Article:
A "software engineer" is like a construction engineer: He decides on the structures and interconnections. In a small company, he may be present on the building site, even handling the hammer (/compiler), but in a larger company he leaves the menial tasks to the coder.
A "desginer" is an architect. Some architects decides on the structures and interconnections, like a software engineer, but he might as well be elevated above the physiscal construction - whether the design is realized in wood or concrete (/c++ or Python) and other real world details.
A "software architect" hardly knows what a compiler is, but knows how to structure the customer's problem into subtasks that can be left to a desginer for the details. He knows what the end product should look like to the customer, whether realized as a web interface or with WPF.
There are certainly no clear cuts, but great overlap. "Developer" is a diffuse term somewhere around software engineer, but it may cover a lot of the programmer's tasks, or the desgner's task.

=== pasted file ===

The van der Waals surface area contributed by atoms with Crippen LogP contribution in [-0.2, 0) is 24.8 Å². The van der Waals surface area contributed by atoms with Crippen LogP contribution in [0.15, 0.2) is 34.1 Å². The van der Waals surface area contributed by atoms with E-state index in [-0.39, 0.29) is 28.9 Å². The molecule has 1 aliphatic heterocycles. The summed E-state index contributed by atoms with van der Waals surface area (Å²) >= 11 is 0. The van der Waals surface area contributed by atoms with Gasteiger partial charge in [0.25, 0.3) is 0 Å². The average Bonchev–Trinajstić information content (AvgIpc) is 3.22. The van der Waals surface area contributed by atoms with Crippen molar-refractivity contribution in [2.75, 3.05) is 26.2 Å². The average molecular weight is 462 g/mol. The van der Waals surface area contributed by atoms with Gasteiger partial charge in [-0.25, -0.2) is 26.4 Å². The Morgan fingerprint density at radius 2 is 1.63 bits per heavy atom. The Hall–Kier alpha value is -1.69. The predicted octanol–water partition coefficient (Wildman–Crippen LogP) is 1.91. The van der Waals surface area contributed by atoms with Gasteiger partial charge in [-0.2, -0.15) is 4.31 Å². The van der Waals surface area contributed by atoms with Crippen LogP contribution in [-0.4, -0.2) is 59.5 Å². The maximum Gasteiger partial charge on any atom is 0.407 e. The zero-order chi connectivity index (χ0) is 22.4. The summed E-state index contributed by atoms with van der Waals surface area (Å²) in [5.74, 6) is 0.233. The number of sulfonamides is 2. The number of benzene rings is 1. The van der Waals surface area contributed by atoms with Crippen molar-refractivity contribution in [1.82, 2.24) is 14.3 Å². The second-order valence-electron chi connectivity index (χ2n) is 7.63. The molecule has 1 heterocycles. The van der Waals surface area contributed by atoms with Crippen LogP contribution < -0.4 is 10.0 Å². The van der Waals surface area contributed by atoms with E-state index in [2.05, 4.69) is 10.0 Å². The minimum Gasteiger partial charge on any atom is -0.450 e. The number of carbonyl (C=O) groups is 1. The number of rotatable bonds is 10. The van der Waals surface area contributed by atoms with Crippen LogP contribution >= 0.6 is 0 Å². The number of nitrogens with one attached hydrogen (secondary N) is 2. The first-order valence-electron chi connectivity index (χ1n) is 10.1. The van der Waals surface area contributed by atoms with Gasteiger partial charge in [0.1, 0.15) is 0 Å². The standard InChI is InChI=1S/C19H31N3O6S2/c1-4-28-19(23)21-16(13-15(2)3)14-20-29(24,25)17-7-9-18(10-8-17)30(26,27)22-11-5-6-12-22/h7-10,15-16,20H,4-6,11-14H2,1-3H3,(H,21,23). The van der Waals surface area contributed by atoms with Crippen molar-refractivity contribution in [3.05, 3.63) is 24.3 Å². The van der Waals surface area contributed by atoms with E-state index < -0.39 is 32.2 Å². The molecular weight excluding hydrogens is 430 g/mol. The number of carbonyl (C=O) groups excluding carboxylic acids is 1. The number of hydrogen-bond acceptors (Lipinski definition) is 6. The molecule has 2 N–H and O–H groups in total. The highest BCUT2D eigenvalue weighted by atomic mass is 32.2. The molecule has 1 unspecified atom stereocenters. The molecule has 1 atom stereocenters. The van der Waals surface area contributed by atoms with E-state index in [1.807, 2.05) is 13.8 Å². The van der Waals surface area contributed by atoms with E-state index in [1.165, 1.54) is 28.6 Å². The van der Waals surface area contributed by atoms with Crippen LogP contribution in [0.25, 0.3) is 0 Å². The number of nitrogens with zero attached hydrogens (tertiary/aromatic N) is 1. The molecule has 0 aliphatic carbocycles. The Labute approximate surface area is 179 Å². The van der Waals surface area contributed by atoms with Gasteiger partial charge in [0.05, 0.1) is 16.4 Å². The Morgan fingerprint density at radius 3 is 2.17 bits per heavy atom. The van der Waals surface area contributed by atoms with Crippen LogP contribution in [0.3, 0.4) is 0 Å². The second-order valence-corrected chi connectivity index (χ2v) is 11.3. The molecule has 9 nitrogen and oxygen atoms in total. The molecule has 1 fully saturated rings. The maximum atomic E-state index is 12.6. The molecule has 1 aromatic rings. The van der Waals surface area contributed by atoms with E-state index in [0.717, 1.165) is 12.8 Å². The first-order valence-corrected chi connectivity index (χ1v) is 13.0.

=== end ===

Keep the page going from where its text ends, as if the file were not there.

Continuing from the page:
The borderlines may depend a lot on the context. In open source environments, the recognition of designer and sorfware architect skills is essentially limited to the needs of a software development context; they rarely consider it necessary to ask a professional programmer what he wants in a photo editor, a musician what he wants in a music editor. On the other hand you've got the huge companies like MS, and IBM in the old days, whose architects could care less about NTFS versus ext4 (except for the marketing aspects).
I find it very useful to relate the roles in software development to similar roles in mechanical construction, like architect, engineer, carpenter, runner boy. Not everybody agrees with me, but use the terms in more arbitrary ways. So we may disagree at times.